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Treatment Associated Side Effects

Safe use of low-dose glucocorticoids (GCs) continues to be a hotly debated topic, largely because these agents are recognized to be limiting of joint damage and acute inflammation, while being associated with a known adverse event profile and co-morbidities such as cardiovascular events, osteoporosis, serious infections and diabetes. Recent editorials in Arthritis Care and Research (Mahajan et al.) and Annals of the Rheumatic Diseases (Buttgereit et al.) try to place the results of recent systematic reviews on this important topic – the risk-benefit of low dose glucocorticoids for treatment of RA – into context of available clinical trial and registry data. Overall, the sum of current guidelines and recommendations: there is general agreement that short-term treatment with GCs, generally 6 months or less, is an appropriate option for RA management (Strehl et al.). Recommendations for tapering are scant, and are usually along the lines of “taper to a dose ≤ 7.5mg/d as quickly as possible”. When initiating tapering for patients in remission, discontinuing GCs is recommended as a key first step (Palmowski et al.). Importantly data described in the reviews suggests that 5 mg/d or less is relatively “safe” when no other option is available. Professors Bernard Combe, Willem Lems, and Kenneth Saag highlight key aspects of this challenging topic in video interviews.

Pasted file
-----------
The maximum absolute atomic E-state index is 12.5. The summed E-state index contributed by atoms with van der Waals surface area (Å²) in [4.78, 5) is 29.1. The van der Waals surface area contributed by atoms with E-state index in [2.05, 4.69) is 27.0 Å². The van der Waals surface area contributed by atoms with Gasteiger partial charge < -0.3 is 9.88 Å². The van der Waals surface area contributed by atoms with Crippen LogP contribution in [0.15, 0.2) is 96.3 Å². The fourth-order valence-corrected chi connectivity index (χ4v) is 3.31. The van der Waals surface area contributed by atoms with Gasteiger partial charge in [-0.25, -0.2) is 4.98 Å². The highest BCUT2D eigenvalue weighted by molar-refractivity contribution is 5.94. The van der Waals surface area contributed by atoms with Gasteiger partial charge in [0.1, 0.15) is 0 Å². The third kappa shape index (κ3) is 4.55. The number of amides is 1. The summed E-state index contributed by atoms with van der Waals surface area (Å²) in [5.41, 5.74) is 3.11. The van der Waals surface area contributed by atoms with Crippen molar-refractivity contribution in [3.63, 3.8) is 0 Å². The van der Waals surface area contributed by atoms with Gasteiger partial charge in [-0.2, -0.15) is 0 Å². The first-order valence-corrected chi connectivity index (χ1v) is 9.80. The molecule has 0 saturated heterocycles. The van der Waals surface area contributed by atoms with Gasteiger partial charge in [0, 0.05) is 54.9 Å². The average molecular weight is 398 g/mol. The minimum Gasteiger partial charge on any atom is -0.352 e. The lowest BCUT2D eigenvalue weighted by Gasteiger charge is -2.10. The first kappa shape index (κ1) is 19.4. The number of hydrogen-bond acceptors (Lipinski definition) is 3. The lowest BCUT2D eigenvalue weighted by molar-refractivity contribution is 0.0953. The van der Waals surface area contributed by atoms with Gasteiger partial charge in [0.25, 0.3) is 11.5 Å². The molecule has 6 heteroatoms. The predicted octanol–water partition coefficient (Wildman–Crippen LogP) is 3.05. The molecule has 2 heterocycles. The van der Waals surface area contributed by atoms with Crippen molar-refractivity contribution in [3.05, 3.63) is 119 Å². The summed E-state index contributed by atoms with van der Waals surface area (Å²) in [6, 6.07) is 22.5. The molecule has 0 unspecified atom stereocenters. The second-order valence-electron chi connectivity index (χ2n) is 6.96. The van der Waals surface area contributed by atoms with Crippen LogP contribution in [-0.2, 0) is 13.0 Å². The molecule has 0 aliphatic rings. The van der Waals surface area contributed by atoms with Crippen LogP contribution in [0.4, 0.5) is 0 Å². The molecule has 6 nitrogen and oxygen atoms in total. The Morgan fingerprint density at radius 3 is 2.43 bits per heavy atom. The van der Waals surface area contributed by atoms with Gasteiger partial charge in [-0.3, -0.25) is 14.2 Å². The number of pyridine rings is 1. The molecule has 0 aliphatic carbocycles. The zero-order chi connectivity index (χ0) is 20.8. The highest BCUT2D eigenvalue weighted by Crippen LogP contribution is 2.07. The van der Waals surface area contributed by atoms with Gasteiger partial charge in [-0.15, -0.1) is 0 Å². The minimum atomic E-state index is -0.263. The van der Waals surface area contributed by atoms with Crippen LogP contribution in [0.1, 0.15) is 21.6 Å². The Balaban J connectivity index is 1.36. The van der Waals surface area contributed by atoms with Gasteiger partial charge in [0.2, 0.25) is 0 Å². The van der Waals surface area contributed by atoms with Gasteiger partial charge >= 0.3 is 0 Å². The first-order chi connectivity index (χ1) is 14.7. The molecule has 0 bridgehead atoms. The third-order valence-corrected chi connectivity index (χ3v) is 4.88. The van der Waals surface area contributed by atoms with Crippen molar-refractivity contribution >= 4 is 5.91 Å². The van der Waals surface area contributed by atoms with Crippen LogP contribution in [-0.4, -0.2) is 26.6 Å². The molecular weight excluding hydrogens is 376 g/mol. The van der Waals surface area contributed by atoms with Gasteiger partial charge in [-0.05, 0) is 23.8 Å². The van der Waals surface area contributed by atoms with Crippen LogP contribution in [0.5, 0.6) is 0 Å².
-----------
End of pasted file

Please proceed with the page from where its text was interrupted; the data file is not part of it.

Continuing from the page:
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Clinical Rheumatology

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